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March 13, 2017



"I'd not be able to find the time to write it (my most brilliant book) or find a publisher."

Did you forget your book' The End of Politics' which is sitting on my bookshelf?


Well you will read the FT :)

People engaging in enhancing their abilities with chemical's etc is nothing new nor relevant to creativity.


"Since then, microdosing has been embraced by a subculture of boundary-pushing (and law-flouting) career-minded people as something of an illicit, chemical form of yoga — an alternative health regimen intended to bring mental balance, as well as enhance productivity."

Capitalism's problem is an excess of rent seeking. Not innovation.

Innovation is still happening...
MIT has an annual list of 10 breakthrough technologies, including Quantum Computers.


"Eventually, expect 100,000-qubit systems, which will disrupt the materials, chemistry, and drug industries by making accurate molecular-scale models possible for the discovery of new materials and drugs. And a million-physical-qubit system, whose general computing applications are still difficult to even fathom? It’s conceivable, says Neven, "on the inside of 10 years.""

Innovation benefits mankind, and should be undertaken buy the state which has interests outside the monopoly control of markets.

Henri Rouquier

«Such activities seem to me to completely mischaracterise the creative process, especially under capitalism.»
And "capitalism" being a Marxist ideology, think of the creative process, "especially" under a constitutional democracy.


I've never written a good ad on any kind of drugs, smart or not, and nor has anyone I know. But I have had good insights through the process of obliquity although there's less time for it nowadays.


Pretty nice arguments throughout, as "innovation" matters only when it is valuable, and what's valuable is indeed a matter of incremental change and experimentation.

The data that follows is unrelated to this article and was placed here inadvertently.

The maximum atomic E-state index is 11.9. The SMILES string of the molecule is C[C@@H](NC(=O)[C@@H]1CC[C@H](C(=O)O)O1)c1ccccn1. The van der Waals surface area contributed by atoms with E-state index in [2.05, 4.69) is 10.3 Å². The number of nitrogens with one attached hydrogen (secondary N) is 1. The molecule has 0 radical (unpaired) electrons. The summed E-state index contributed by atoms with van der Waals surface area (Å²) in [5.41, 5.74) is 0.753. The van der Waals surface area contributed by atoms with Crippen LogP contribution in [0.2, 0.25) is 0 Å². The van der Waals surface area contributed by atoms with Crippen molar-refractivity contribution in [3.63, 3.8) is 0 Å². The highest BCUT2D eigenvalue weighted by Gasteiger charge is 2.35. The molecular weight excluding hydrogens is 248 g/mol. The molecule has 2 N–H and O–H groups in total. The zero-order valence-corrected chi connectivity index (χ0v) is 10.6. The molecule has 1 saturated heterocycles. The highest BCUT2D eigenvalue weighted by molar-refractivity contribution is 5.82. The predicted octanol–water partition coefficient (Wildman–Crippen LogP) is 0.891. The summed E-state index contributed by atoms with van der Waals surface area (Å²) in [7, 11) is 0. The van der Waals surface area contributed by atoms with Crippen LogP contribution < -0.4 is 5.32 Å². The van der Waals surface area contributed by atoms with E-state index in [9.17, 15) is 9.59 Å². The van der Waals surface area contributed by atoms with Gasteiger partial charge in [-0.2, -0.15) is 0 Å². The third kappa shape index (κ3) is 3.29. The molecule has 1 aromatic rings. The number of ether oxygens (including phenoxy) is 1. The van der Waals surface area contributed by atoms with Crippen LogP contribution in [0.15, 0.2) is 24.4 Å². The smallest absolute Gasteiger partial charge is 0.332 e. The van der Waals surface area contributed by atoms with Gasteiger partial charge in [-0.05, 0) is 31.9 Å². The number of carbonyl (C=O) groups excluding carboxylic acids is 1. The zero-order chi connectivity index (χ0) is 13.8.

The people who try to enhance themselves into higher performance are perhaps victims of the aynrandian propaganda of their own class that all wealth is created by superior heroes.
While the economic systems of countries like Korea or Germany or Singapore of Japan are based on training everybody to improve a bit.

BTW there is an interesting book making the argument that people have been self-medicating with alcohol, books, coffee for a long time, and that it may not be coincidental that widespread coffee use and industrial capitalism happened roughly at the same time.

Just found this amusing link on the same topic:


I suppose Richard Branson's more well-known, but the most impressive example of birthing without doing is surely Theranos. Apparently a black polo-neck won't make you the new Steve Jobs.



Unions gave us a shorter work week. Capitalists only "permitted" it because of the activism of the CIO in the 1930's, along with FDR using that worry along with the threat of communism (with Russia being a viable example) to push them into allowing unions. After that, WWII, the post war boom and active enforcement of labor rights kept the unions strong, until starting in the 1970's, capitalists began to take power back using trade, weakening of labor and antitrust enforcement, and ever-increasing lobbying, among other tactics, to destroy unions and their influence. Now we in the US work harder than in any other industrialized country.

I'd say capitalists are pretty creative at taking advantage of the rest of society. Just like the powerful do in all hierarchical societies, with or without technology or capital.

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